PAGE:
# Minimum changes required to make a given array strictly increasing

I am trying to solve this problem of SPOJ http://www.spoj.com/problems/DOSA which is also a question of some interview.

My logic is from the given array take the elements which satisfies a[i]>i (0 based indexing) since others always need to be changed.

Now find the Longest Strictly Increasing Sub Sequence from these selected elements and the final answer is original length of the array-calculated LIS example : the original array is : 1 7 10 2 20 22
The new array calculated as per a[i]>i is 1 7 10 20 22

Now, the LIS of this array is 5
So, the final answer is 6-5=1
but its giving Wrong answer can anyone point me out where is my logic wrong.

EDIT: Problem Statement : Lalith is going to have dinner and he has N dosas in front of him with their prices represented by sequence of integers a1,a2,a3...an.

And he has decided to eat in a different manner . You are free to replace the price of any dosa with any positive integer.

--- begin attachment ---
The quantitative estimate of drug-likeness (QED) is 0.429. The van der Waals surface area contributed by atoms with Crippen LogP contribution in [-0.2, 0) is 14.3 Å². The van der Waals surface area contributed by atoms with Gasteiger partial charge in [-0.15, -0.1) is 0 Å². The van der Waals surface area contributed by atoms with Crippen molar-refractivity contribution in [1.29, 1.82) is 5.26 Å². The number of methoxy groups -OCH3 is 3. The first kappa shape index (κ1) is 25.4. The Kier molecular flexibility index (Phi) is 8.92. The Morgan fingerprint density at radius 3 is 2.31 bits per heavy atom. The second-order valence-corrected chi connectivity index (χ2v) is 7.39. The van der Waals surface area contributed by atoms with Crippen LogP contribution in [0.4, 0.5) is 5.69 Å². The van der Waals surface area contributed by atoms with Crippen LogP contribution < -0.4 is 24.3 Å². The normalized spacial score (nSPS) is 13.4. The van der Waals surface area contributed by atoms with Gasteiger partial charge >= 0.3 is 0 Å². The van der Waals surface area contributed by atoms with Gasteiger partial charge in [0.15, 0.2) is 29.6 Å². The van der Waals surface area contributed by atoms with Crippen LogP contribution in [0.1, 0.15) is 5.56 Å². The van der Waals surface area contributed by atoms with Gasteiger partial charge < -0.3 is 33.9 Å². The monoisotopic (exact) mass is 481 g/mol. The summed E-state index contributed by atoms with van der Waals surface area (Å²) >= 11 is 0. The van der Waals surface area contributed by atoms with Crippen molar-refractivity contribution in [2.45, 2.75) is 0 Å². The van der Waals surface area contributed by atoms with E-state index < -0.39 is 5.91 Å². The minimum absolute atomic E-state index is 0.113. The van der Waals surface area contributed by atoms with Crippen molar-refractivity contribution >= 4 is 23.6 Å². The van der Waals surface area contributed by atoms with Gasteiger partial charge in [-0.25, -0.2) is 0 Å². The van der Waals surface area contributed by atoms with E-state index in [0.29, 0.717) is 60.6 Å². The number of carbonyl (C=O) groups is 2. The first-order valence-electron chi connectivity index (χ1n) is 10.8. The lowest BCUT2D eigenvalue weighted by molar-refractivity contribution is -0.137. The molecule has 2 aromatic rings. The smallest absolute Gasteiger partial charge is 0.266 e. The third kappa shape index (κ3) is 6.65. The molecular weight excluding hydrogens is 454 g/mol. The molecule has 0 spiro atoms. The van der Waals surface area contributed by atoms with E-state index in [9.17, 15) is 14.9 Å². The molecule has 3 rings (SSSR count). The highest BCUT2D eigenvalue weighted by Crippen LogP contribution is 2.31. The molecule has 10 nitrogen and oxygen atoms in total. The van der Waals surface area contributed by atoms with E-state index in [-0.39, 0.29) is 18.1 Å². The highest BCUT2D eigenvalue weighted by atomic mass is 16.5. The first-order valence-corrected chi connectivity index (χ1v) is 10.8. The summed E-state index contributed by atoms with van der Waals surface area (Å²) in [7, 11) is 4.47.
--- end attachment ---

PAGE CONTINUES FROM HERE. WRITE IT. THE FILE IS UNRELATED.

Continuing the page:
How many prices(integers) must be replaced to make the resulting sequence strictly increasing?

Sample Input : 6

1 7 10 2 20 22

Sample output : 1

## 1 Answer

Your reasoning might be a bit flawed.

Consider the following example:

``````10
2 3 4 2 5 6 7 8 9 10``````

Here, the answer is 4 (one needs to change the first 4 inputs), but according to original poster's logic, if we strip out:

``A[i] less than or equals i``
we'll get a residual list of numbers:

``2 3 4 5 6 7 8 9 10``

which obviously gives an answer of 1 if LIS is directly applied to it (the entire sequence is strictly increasing, and you are discarding only A in the original array)